Thomas gave a warm, inspirational and emotional talk about his journey with 'Ecadamey' and how he built a huge business, lost it and then bounced back. I loved listening to him.
After the Panel session with Q&A on Social Media and I got a chance to talk to @ThomasPower. He complimented me on my compering skills and speaking skills and then asked me what my Klout score was. I had not checked for a while but I knew it was around 60-ish.
He smiled and said "get it to 70 and I can get you work."
I was intrigued, fascinated and a little bit stunned because a number generated by an American Website about my social media influence has no bearing on my ability to run workshops, educate and inspire whilst talking.
I returned home and went to meet @socially_Matt for a coffee. Matt runs a social media business and I always ask for his advice on all matter social. He told me that he had a similar experience this week where he had been told the reason why some of the senior people in a company he was working for had not replied to his tweets was because he was not #klout70!
That day we started a competition to see who could get to #klout70 the quickest to see the side effects, the smart strategies and the bottom line effect of this within our businesses!
The benefits so far have been:
If you want to find out your Klout score check here: www.klout.com
What does Klout measure?
Here is what Klout say they measure:
"Klout measures your influence online. We measure influence primarily as the ability to drive others to action. When you produce content online, we look at how your network responds to that content. Klout takes in data from social networks and gives you an overall Score based on your online influence."
See their blog for more details: What does Klout Measure?
Why should you bother with Klout?
I think there are some simple reasons:
If you post your @Klout Score below I promise to write you a tweet and help you increase it!
Good luck with your online networking!
Tweet me at @AlanDonegan
So you start a new business. You make a decision to get going.
You work on the website, you work on the branding, you work on the product, you have funky new business cards printed, you beaver away tirelessly.
But there is one thing that all new businesses forget to do enough of...........
And it tends to be the bit that most of us are scared of............
And yet it is the single most important activity as a start up business.......
Have you guessed what it is yet?
What are you doing everyday to sell your product or service?
I speak to small businesses every day and when I ask them what they are doing each day to sell their service or product the answer is almost universally a blank look.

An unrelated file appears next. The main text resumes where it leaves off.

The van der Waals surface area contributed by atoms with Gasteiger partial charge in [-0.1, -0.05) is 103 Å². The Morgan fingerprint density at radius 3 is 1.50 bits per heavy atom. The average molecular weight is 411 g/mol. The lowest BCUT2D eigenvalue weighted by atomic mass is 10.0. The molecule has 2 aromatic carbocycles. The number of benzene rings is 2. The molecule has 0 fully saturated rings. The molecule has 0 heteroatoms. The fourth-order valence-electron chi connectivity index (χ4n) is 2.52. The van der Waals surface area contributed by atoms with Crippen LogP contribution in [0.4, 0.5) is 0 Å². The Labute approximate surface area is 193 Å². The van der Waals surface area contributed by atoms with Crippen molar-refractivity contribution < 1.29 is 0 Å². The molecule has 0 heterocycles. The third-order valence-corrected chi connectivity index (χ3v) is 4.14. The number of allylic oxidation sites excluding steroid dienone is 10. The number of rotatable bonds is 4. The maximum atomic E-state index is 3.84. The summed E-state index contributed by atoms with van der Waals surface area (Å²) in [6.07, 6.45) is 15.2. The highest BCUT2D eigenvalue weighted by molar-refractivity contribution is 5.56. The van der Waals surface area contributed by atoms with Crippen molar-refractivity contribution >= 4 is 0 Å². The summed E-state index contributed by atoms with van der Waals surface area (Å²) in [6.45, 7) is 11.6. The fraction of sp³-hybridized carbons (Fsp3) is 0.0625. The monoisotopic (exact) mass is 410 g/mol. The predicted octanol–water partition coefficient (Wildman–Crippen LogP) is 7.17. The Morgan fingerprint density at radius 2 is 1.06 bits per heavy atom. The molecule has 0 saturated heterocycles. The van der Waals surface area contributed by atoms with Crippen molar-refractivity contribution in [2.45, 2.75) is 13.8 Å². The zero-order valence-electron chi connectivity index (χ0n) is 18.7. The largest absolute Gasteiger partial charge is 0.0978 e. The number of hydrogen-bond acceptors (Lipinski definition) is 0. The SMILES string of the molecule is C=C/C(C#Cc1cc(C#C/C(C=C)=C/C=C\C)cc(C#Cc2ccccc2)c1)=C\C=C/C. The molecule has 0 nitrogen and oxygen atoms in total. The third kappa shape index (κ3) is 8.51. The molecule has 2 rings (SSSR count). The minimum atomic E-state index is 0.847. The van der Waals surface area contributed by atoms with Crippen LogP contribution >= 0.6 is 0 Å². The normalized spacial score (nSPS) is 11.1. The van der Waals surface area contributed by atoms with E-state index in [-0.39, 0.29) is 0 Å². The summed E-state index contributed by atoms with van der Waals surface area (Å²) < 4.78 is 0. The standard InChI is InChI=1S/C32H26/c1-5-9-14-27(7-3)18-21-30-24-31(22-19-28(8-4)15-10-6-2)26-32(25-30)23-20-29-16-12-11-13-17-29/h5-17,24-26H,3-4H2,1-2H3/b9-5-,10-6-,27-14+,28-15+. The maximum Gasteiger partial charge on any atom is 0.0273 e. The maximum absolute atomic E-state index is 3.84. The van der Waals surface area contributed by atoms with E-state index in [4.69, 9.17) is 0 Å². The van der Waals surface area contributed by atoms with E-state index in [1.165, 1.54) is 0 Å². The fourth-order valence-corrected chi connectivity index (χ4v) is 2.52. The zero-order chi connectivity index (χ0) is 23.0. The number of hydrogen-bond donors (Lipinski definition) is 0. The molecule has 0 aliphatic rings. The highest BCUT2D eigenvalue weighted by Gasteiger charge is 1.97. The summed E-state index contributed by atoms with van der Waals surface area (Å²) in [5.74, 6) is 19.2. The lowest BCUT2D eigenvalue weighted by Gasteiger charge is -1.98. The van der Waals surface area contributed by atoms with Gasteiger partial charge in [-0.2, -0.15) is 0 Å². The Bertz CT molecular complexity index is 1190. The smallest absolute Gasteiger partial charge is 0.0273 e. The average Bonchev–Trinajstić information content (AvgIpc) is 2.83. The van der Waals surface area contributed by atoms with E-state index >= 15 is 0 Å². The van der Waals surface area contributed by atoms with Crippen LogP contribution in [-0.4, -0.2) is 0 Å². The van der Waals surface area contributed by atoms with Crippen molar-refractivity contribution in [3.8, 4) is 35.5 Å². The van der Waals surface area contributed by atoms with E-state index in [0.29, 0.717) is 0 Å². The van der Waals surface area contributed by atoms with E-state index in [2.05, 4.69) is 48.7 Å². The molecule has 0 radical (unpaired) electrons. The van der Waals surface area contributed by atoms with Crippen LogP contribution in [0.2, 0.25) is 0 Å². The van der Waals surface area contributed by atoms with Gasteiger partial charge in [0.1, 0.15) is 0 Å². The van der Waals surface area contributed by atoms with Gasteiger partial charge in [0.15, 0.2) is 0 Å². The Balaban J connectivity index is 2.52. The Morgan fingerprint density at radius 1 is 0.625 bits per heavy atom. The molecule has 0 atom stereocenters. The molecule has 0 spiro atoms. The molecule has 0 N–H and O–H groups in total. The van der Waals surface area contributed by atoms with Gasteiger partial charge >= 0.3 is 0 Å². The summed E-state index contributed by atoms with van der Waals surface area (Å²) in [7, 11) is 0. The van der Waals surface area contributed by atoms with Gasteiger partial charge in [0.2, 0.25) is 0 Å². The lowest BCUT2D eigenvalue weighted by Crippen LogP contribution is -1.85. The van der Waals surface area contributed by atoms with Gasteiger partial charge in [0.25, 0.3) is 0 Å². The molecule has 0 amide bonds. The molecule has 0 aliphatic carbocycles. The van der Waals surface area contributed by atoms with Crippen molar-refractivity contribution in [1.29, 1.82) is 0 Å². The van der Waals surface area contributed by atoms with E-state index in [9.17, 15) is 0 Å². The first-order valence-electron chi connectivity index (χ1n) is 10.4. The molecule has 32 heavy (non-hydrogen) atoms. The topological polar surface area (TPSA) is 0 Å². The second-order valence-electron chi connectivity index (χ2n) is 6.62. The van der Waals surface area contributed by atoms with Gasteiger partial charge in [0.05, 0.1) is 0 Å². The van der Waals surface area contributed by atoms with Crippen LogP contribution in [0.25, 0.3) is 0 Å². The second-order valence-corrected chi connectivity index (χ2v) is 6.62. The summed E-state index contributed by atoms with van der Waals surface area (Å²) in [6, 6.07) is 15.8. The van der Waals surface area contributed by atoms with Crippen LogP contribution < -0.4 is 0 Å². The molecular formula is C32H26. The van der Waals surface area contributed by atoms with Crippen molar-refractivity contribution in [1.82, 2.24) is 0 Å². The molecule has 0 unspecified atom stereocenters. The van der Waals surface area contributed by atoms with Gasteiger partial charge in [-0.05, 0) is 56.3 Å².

Ask yourself the question what I am doing every single day to sell my product or services?
Here are some ideas to get you started, that you can do every day:
The important thing is that you do something every single day that moves you in the direction of new business and customers. If you do this every single day then you will build up momentum and amazing things will start to happen!
Just don't get impatient, it won't always happen overnight. it might take time but persevere, keep going, keep taking action every single day and I promise you that the next sale will come.
I would love to know what is working for you at the moment. What sales methods are working for you to get customers at the moment? Leave a comment below.
Or for help with your sales and building your business come along to one of our up coming events.
Leave a comment below and tell us what sales methods are working for you
In Borehamwood we have been learning how to start a business for free - these are our top 10 tips (+3 bonus)
1 - Google - Top 10 Tips to make money for free
2 - CafePress
3 - Set up a free website
4 - Lulu - Write your own book and publish
5 - Take pictures of things and sell them to sites such as advertising firms and weebly.
6 - Upload pictures to screensaver sites such as webshots
7 - Promote your business on YouTube
8 - Twitter
9 - Register for sites such as skills pages, people per hour
10 - Share your skills on Linkedin
11 - Engage with multi-media (podcasts, video, pinterest)
12 - Guest blogging and regularly blog on your own website
13 - Create an online forum to promote your business
To find out if we are popping up in an area near you, click here.
10 things you need to do with your Facebook page.............
1. Write relevant and regular content
We already know that content is king and that it is incredibly important to open a dialogue with your audience. This rule doesn't just apply to Facebook either, so whether you're on Twitter, your website or your blog, get in the habit of starting conversations with your followers on a regular basis. When you start writing, think about what message you're trying to get across, who's going to read it and what your audience is going to want to hear from you.